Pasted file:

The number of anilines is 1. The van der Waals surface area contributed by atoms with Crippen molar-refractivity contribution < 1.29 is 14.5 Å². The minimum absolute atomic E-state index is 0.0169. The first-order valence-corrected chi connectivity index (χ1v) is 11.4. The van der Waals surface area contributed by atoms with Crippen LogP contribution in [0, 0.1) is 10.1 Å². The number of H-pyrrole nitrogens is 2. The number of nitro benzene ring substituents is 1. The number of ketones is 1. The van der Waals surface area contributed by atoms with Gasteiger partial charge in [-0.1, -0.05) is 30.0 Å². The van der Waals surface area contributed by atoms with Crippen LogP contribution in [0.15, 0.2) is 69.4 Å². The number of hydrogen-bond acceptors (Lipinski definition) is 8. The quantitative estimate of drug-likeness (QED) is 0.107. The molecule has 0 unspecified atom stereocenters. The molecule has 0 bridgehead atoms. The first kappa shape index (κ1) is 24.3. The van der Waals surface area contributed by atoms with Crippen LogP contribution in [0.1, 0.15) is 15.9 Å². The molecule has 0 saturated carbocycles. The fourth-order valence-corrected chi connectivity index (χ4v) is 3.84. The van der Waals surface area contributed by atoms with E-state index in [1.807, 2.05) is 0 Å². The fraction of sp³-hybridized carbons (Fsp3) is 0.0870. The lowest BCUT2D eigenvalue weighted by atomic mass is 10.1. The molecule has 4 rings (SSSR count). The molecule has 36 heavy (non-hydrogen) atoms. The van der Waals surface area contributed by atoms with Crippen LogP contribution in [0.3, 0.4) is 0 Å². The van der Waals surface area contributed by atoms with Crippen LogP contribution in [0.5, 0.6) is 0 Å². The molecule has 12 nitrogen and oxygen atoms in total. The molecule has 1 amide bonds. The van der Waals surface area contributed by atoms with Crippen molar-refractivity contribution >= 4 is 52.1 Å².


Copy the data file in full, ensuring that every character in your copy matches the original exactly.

The number of anilines is 1. The van der Waals surface area contributed by atoms with Crippen molar-refractivity contribution < 1.29 is 14.5 Å². The minimum absolute atomic E-state index is 0.0169. The first-order valence-corrected chi connectivity index (χ1v) is 11.4. The van der Waals surface area contributed by atoms with Crippen LogP contribution in [0, 0.1) is 10.1 Å². The number of H-pyrrole nitrogens is 2. The number of nitro benzene ring substituents is 1. The number of ketones is 1. The van der Waals surface area contributed by atoms with Gasteiger partial charge in [-0.1, -0.05) is 30.0 Å². The van der Waals surface area contributed by atoms with Crippen LogP contribution in [0.15, 0.2) is 69.4 Å². The number of hydrogen-bond acceptors (Lipinski definition) is 8. The quantitative estimate of drug-likeness (QED) is 0.107. The molecule has 0 unspecified atom stereocenters. The molecule has 0 bridgehead atoms. The first kappa shape index (κ1) is 24.3. The van der Waals surface area contributed by atoms with Crippen LogP contribution in [0.1, 0.15) is 15.9 Å². The molecule has 0 saturated carbocycles. The fourth-order valence-corrected chi connectivity index (χ4v) is 3.84. The van der Waals surface area contributed by atoms with E-state index in [1.807, 2.05) is 0 Å². The fraction of sp³-hybridized carbons (Fsp3) is 0.0870. The lowest BCUT2D eigenvalue weighted by atomic mass is 10.1. The molecule has 4 rings (SSSR count). The molecule has 36 heavy (non-hydrogen) atoms. The van der Waals surface area contributed by atoms with Crippen LogP contribution in [0.3, 0.4) is 0 Å². The van der Waals surface area contributed by atoms with Crippen LogP contribution in [0.5, 0.6) is 0 Å². The molecule has 12 nitrogen and oxygen atoms in total. The molecule has 1 amide bonds. The van der Waals surface area contributed by atoms with Crippen molar-refractivity contribution >= 4 is 52.1 Å².